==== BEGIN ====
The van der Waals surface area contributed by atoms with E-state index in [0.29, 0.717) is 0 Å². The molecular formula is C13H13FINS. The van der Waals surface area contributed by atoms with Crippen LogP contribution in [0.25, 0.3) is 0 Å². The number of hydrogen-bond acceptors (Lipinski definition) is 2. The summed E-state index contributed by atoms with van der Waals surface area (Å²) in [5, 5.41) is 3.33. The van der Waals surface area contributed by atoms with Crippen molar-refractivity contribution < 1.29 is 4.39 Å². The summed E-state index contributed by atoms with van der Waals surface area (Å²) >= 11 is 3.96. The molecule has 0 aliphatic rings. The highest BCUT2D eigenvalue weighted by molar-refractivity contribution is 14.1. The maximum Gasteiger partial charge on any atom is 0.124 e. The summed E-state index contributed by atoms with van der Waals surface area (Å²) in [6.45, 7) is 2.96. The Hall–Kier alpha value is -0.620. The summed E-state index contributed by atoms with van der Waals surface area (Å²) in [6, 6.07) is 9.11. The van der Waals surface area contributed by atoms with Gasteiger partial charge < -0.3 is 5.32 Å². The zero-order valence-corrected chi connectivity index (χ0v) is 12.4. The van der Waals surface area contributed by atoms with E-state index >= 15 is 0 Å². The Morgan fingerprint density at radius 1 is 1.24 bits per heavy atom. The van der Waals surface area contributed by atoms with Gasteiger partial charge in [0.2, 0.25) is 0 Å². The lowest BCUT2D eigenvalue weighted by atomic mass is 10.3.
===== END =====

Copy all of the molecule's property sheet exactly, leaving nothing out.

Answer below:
The van der Waals surface area contributed by atoms with E-state index in [0.29, 0.717) is 0 Å². The molecular formula is C13H13FINS. The van der Waals surface area contributed by atoms with Crippen LogP contribution in [0.25, 0.3) is 0 Å². The number of hydrogen-bond acceptors (Lipinski definition) is 2. The summed E-state index contributed by atoms with van der Waals surface area (Å²) in [5, 5.41) is 3.33. The van der Waals surface area contributed by atoms with Crippen molar-refractivity contribution < 1.29 is 4.39 Å². The summed E-state index contributed by atoms with van der Waals surface area (Å²) >= 11 is 3.96. The molecule has 0 aliphatic rings. The highest BCUT2D eigenvalue weighted by molar-refractivity contribution is 14.1. The maximum Gasteiger partial charge on any atom is 0.124 e. The summed E-state index contributed by atoms with van der Waals surface area (Å²) in [6.45, 7) is 2.96. The Hall–Kier alpha value is -0.620. The summed E-state index contributed by atoms with van der Waals surface area (Å²) in [6, 6.07) is 9.11. The van der Waals surface area contributed by atoms with Gasteiger partial charge < -0.3 is 5.32 Å². The zero-order valence-corrected chi connectivity index (χ0v) is 12.4. The van der Waals surface area contributed by atoms with E-state index >= 15 is 0 Å². The Morgan fingerprint density at radius 1 is 1.24 bits per heavy atom. The van der Waals surface area contributed by atoms with Gasteiger partial charge in [0.2, 0.25) is 0 Å². The lowest BCUT2D eigenvalue weighted by atomic mass is 10.3.